Thanks to Donna Chung for letting me know that Ceramic Arts Daily posted a video clip from the DVD I did for them. It’s a demo on flocculating glaze. Check it out. One of my favorite visual demos.
There’s a glaze that has been used by sculpture people for a fleshy surface. Lately Drew Avakian at UF has been looking into it for his constructed pottery. I like the waxy look, an tried it with iron. at 5% iron, it has dramatic thin-to-thick changes from rust to creamy, showing dark slip and breaking a bit on texture. Still testing the cordovan color to see if I can reproduce it on a piece. I think the tin could be lowered and still get results. Tin is expen$ive. Without the tin (and zirconium opacifier in its place), the color doesn’t quite look the same, I suspect. The waxy look and mottling is accentuated by the tin, and the iron color might be subtly different. But I don’t think it has to be 10%. I’m going to drop to 8%, and maybe later see if I can go to 5. The original glaze name is about using rutile to tint the glaze, and counts on there being some chrome impurities in the rutile to pink up the high-tin glaze. If doesn’t show on the test tiles, but on small pieces, thick glaze over the green copper + chrome slip does turn kind of mottled burgundy. It would take at least 5% tin if you care about chrome-tin pinking like that. I want the nice iron browns, waxy surface, and mottling/breaking.
Clean Creek Products is a company that markets materials reclaimed from coal mining. They’ve had a booth at NCECA to showcase their iron and manganese. There is a show coming up that features these materials, and I’ve been working with their iron and manganese to try to get something pretty in a glaze. On top of most non-lead majolica glazes, iron is just so very brown. Not amber-golden, not rich rust, but just brown. I rarely use brown in my majolica color palette, so I thought I’d take this as a nudge to do some fun slip work with paper stencils and look for glazes to go over that that are rust or golden.
UF has some clear glazes for 04 use – Deb’s Clear and (Ron) Meyers Clear. Both have issues. The Meyers Clear is the main one. If it gets thick, you get evil small craters that won’t heal, and just get worse if re-fired. I think it’s too viscous. The alumina is high, in addition to having boron. I’ve tested some similar formulas with lower alumina. The raw Meyers is also very high in frit. In addition to cost, high-frit glazes have to be applied unusually thinly for a good result – hard for beginners to judge.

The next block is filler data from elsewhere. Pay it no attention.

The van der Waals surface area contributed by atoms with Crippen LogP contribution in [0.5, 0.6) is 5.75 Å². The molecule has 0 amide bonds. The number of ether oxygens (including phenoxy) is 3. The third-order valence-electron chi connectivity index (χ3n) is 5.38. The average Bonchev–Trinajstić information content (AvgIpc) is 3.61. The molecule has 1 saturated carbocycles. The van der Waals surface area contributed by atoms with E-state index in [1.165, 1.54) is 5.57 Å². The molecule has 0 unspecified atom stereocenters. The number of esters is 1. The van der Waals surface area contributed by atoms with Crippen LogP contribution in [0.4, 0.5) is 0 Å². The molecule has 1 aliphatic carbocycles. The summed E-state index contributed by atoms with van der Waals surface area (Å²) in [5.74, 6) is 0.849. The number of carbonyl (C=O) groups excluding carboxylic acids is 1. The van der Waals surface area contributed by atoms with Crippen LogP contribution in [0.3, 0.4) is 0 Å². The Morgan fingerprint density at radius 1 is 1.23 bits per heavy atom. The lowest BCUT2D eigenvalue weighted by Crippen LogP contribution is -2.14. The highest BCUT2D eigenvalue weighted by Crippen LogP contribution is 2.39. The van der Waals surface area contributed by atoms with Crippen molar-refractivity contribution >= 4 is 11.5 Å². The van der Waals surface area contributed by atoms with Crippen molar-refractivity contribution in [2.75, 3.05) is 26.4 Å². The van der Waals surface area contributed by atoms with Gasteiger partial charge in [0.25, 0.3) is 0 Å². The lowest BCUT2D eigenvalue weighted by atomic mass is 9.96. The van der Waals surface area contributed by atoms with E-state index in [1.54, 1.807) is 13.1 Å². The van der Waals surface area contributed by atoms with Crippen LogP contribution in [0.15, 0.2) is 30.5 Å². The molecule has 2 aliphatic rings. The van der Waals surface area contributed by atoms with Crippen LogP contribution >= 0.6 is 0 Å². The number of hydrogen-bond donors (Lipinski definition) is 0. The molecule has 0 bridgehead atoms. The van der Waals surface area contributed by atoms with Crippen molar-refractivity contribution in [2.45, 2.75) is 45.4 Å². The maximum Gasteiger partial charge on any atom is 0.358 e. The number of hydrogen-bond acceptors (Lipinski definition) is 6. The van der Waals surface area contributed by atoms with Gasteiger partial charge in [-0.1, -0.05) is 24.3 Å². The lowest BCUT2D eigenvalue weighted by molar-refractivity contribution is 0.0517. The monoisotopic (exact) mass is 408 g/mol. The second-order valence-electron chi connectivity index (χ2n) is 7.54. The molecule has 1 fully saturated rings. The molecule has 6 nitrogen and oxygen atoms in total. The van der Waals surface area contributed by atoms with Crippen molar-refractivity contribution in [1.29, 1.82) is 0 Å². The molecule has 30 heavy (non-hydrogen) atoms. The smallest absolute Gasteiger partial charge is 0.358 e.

The recipe for the Meyers Clear:
Frit 3124 89.8
EPK 10.2 plus 2 Bentonite.
When I look at the glaze under a 30x little microscope (Radio Shack has some that are cheap – $9.00 last I bought one), the glaze is filled with trapped bubbles. The up side is that it doesn’t run or even move, but it also in unforgiving about being too thick, and it’s very easy to get it that way.
My new version with less alumina and a bit more KNaO, and a test even less Al. Results were counterintuitive. The Less Alumina version of M4 has MORE bubbles that causes milkiness thick. Hmmm. Difference in clay color may be from different batches of test tiles. Using up old stuff. Slip colors very similar. Somehow, the bucket labeled WHITE SLIP is coming out pale yellow. Need to re-mix. Out of touch w/studio during the school year. Nice to get back to daily contact. M4 bleeds the black slip ever so slightly when thick. Maybe I can live w/that. I know just enough about glaze materials to know I don’t know enough. The M4 version looks better than the original Meyers Clear to me, but it will take testing on real thiings to see how it works.
Unity formula info from Glazchem:
Meyers Clear original
KNaO 0.302 Al2O3 0.392 SiO2 2.826
MgO 0.005 B2O3 0.541
Alumina:Silica ratio is 1.00:7.21 Neutral:Acid ratio is 1.00:3.03 Alk:Neut:Acid ratio is 1.00:0.93:2.83
Expansion: 74.8 x 10e-7 per degree C Oxides causing abnormal expansion: B2O3
KNaO 0.336 Al2O3 0.326 SiO2 2.786
CaO 0.658 B2O3 0.545
Alumina:Silica ratio is 1.00:8.55 Neutral:Acid ratio is 1.00:3.21 Alk:Neut:Acid ratio is 1.00:0.87:2.80
Expansion: 77.5 x 10e-7 per degree C Oxides causing abnormal expansion: B2O3
M4 Less Alumina
KNaO 0.337 Al2O3 0.247 SiO2 2.507
MgO 0.005 B2O3 0.544
Alumina:Silica ratio is 1.00:10.14 Neutral:Acid ratio is 1.00:3.18 Alk:Neut:Acid ratio is 1.00:0.79:2.51
Expansion: 80.5 x 10e-7 per degree C Oxides causing abnormal expansion: B2O3
My test tiles yielded a few things I thought worth trying. There’s a show coming up that’s about using the recycled iron and/or manganese from Clean Creek Products. Normally, brown is not high on my color favorites list. On majolica glaze, iron is just… brown. So, I was looking for something richer. Amber? Rust? One of my test was a nice mottled
rust-to-cream and showed darker slips. I tried a few pieces and really enjoyed my Skutt Glaze Tech little kiln – big enough to fit a serving dish and some other things in a load, but small enough that I can fire it every day or 2 and see the results before I commit to more work.
As often happens, I think I liked it best in the greenware state. Happy enough with the glaze results, though, but the color and value ranges are more subdued with the golden iron glaze over all.
For some time I’ve been enjoying the blogs of other people and thinking I should set one up to share various things. Time is always the question, but summer is a good time for me to begin.
I’ve just gotten a new Skutt Glaze Tech test kiln, and have been working on some iron and manganese glaze tests, trying for something more than plain brown. Check back in a few days for some test tile scans.
Expect some changes in format as I learn to use WordPress. Dreamhost, my web host, provides a one-click install, and I’ve taken the plunge, but I’m clueless about WordPress and doing some tutorials.